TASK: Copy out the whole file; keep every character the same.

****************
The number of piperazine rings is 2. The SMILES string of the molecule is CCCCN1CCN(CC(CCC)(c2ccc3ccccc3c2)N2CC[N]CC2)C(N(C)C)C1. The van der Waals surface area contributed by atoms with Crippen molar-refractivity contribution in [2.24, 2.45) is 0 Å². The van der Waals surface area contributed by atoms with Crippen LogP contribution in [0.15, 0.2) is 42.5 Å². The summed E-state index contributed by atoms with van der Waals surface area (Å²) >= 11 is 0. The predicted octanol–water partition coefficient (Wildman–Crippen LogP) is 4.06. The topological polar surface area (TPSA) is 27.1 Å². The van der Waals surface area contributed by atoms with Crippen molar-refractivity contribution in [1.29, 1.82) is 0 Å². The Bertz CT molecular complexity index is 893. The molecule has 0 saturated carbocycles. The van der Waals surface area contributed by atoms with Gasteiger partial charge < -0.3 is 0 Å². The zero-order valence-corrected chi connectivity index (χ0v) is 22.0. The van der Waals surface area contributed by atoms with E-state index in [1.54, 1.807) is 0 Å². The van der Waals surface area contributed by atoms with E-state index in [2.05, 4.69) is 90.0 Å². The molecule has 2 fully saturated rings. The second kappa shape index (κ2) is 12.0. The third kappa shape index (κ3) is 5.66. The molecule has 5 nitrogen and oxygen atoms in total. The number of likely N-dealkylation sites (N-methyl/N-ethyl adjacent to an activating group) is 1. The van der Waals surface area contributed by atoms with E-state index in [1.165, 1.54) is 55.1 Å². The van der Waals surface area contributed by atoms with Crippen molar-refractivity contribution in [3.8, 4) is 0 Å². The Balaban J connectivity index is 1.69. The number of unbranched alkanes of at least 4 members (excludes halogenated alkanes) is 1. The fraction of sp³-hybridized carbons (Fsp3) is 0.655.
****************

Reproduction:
The number of piperazine rings is 2. The SMILES string of the molecule is CCCCN1CCN(CC(CCC)(c2ccc3ccccc3c2)N2CC[N]CC2)C(N(C)C)C1. The van der Waals surface area contributed by atoms with Crippen molar-refractivity contribution in [2.24, 2.45) is 0 Å². The van der Waals surface area contributed by atoms with Crippen LogP contribution in [0.15, 0.2) is 42.5 Å². The summed E-state index contributed by atoms with van der Waals surface area (Å²) >= 11 is 0. The predicted octanol–water partition coefficient (Wildman–Crippen LogP) is 4.06. The topological polar surface area (TPSA) is 27.1 Å². The van der Waals surface area contributed by atoms with Crippen molar-refractivity contribution in [1.29, 1.82) is 0 Å². The Bertz CT molecular complexity index is 893. The molecule has 0 saturated carbocycles. The van der Waals surface area contributed by atoms with Gasteiger partial charge < -0.3 is 0 Å². The zero-order valence-corrected chi connectivity index (χ0v) is 22.0. The van der Waals surface area contributed by atoms with E-state index in [1.54, 1.807) is 0 Å². The van der Waals surface area contributed by atoms with E-state index in [2.05, 4.69) is 90.0 Å². The molecule has 2 fully saturated rings. The second kappa shape index (κ2) is 12.0. The third kappa shape index (κ3) is 5.66. The molecule has 5 nitrogen and oxygen atoms in total. The number of likely N-dealkylation sites (N-methyl/N-ethyl adjacent to an activating group) is 1. The van der Waals surface area contributed by atoms with E-state index in [1.165, 1.54) is 55.1 Å². The van der Waals surface area contributed by atoms with Crippen molar-refractivity contribution in [3.8, 4) is 0 Å². The Balaban J connectivity index is 1.69. The number of unbranched alkanes of at least 4 members (excludes halogenated alkanes) is 1. The fraction of sp³-hybridized carbons (Fsp3) is 0.655.